Upgraded windows

The good news is that if your home needs new windows, there normally isn't any need to immediately tackle the project. The bad news is that if the existing windows are very old and inefficient, your heating and cooling costs could be unnecessarily high as long as they're installed.

It goes without saying that the more windows the house has, the higher the replacement costs might be. Unfortunately, it's usually best to replace all the windows at the same time as manufacturers can sometimes change which styles are offered. Replacement window contractors normally need access to the inside of your home and adequate working space in front of each opening. Here are a few budget numbers:

  • Replacing ten 3050 windows (that is, windows three feet wide and five feet high)with midrange vinyl units can cost in the neighborhood of $9,000 to $11,000.
  • Replacing those same ten windows with midrange wood units can range from $10,000 to $12,000.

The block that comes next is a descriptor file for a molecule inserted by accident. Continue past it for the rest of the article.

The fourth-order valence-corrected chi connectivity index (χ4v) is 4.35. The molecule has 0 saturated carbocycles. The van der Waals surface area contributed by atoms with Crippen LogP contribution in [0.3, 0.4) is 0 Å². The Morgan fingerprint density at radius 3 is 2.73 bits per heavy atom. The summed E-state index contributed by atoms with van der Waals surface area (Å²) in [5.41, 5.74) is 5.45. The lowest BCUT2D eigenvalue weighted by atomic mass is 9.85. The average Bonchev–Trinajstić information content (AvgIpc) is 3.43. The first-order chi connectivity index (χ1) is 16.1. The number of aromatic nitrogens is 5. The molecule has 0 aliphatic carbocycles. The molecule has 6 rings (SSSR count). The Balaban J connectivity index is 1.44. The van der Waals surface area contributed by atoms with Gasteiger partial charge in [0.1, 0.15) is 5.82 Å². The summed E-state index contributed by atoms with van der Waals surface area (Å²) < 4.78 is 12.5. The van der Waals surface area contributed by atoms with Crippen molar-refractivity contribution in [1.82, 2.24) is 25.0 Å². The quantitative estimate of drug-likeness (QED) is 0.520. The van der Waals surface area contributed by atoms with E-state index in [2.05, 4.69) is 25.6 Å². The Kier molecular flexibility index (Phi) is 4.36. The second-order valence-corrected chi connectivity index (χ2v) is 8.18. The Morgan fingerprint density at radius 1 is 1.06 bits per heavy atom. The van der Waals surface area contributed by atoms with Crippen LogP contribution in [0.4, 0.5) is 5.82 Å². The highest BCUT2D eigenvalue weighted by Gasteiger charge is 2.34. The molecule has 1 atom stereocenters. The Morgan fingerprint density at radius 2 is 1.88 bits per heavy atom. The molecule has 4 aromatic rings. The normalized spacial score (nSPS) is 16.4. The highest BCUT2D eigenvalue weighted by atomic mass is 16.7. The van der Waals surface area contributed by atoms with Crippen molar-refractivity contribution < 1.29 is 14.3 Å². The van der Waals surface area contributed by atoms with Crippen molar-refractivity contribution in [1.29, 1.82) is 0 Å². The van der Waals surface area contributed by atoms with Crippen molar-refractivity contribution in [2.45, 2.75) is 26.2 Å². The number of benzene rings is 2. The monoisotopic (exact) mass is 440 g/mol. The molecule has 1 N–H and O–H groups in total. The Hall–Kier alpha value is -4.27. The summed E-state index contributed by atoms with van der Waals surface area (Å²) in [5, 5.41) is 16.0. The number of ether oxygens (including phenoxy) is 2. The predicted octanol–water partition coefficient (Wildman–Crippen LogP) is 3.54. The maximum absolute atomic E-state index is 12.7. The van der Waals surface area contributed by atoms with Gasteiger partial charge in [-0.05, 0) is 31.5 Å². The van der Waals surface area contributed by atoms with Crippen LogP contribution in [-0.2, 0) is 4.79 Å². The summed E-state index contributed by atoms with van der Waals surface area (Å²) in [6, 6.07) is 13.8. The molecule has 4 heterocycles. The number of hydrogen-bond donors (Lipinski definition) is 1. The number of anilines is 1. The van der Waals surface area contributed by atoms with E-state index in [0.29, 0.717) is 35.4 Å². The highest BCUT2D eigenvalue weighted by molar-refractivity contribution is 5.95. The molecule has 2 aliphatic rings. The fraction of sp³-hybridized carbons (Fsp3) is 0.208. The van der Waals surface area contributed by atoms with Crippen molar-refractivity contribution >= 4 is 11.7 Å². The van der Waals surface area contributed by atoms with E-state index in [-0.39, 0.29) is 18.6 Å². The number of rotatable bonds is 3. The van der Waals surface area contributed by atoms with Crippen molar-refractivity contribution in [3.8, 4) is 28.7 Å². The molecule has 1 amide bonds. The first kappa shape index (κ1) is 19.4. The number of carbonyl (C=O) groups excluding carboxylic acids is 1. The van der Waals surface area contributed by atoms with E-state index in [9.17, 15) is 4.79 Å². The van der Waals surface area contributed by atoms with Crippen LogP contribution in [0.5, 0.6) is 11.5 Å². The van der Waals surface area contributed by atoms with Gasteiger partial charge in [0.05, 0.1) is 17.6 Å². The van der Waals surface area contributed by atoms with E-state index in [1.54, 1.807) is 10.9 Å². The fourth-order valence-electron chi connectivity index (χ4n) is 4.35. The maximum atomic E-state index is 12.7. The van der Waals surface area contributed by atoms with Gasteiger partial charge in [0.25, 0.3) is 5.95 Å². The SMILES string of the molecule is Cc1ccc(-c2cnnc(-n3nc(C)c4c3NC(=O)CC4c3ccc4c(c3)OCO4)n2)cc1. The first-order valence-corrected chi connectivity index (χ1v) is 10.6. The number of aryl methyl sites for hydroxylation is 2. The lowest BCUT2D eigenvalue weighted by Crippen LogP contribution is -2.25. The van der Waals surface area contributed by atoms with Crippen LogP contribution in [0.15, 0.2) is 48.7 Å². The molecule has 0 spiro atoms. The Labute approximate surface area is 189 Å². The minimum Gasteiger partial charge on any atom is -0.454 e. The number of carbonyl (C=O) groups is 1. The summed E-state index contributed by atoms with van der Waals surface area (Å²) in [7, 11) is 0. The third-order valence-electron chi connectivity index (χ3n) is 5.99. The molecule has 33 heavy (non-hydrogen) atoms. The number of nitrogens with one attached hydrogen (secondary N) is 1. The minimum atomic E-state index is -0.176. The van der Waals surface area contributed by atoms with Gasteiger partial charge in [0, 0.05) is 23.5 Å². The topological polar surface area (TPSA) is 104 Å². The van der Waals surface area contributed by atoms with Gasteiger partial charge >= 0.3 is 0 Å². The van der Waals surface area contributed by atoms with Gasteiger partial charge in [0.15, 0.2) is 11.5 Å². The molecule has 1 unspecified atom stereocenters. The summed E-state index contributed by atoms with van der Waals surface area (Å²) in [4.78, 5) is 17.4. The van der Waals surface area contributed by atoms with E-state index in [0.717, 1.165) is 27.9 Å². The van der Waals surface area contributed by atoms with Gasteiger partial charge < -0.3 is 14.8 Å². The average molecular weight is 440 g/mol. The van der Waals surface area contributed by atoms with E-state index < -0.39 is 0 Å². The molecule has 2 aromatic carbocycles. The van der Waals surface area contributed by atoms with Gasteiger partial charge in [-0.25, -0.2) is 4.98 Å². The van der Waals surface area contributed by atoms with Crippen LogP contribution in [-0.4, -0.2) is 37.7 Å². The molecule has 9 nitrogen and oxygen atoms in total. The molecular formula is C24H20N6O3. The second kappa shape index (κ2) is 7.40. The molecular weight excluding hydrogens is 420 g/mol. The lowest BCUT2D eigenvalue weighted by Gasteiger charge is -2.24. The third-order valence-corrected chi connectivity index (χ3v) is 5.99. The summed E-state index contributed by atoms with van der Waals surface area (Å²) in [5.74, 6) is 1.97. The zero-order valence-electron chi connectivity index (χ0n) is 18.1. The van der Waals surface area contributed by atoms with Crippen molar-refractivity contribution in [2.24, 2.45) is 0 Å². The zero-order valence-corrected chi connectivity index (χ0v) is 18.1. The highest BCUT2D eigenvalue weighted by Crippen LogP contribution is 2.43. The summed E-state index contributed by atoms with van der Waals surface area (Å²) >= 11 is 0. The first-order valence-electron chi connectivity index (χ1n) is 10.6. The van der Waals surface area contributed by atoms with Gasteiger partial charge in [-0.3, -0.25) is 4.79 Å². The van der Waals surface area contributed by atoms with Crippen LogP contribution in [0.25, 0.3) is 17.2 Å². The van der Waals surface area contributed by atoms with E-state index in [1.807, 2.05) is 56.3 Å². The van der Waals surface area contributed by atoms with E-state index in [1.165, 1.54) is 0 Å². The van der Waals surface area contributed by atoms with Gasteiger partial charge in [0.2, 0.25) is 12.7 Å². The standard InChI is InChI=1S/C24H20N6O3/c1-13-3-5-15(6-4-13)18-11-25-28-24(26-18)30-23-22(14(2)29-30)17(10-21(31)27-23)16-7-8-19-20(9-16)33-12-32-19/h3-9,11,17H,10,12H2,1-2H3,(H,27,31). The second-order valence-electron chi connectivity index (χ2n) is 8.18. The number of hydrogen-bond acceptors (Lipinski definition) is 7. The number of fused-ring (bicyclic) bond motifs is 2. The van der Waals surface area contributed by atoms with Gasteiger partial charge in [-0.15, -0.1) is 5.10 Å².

• A two person crew can typically replace from 10 to 16 3050 windows in a day.

Replacement window tip: Choose replacement windows that require the least amount of modifications to your existing openings, walls, and trim to keep project costs to a minimum.

While these are a few of the most common repairs that may be required in very "lived in" homes, don't overlook other issues such as outdated HVAC systems, inefficient hot water heaters, and leaking basements that could also impact your budget and schedule.

*All labor estimates and costs listed are from data available in the most recent editions of the R.S. Means Residential Cost Data guidebooks and Remodeling Magazine's Cost vs. Value 2013 survey. The figures are based on national averages and may vary depending on materials, manufacturer, house location, and unique jobsite conditions.

About the Author

Jeffrey Anderson has a Degree in English from V.M.I., and served as an officer in the Marine Corps. He worked in Residential and Commercial construction management for 25 years before retiring to write full time. He spends his time writing, remodeling his old farmhouse, and in animal rescue.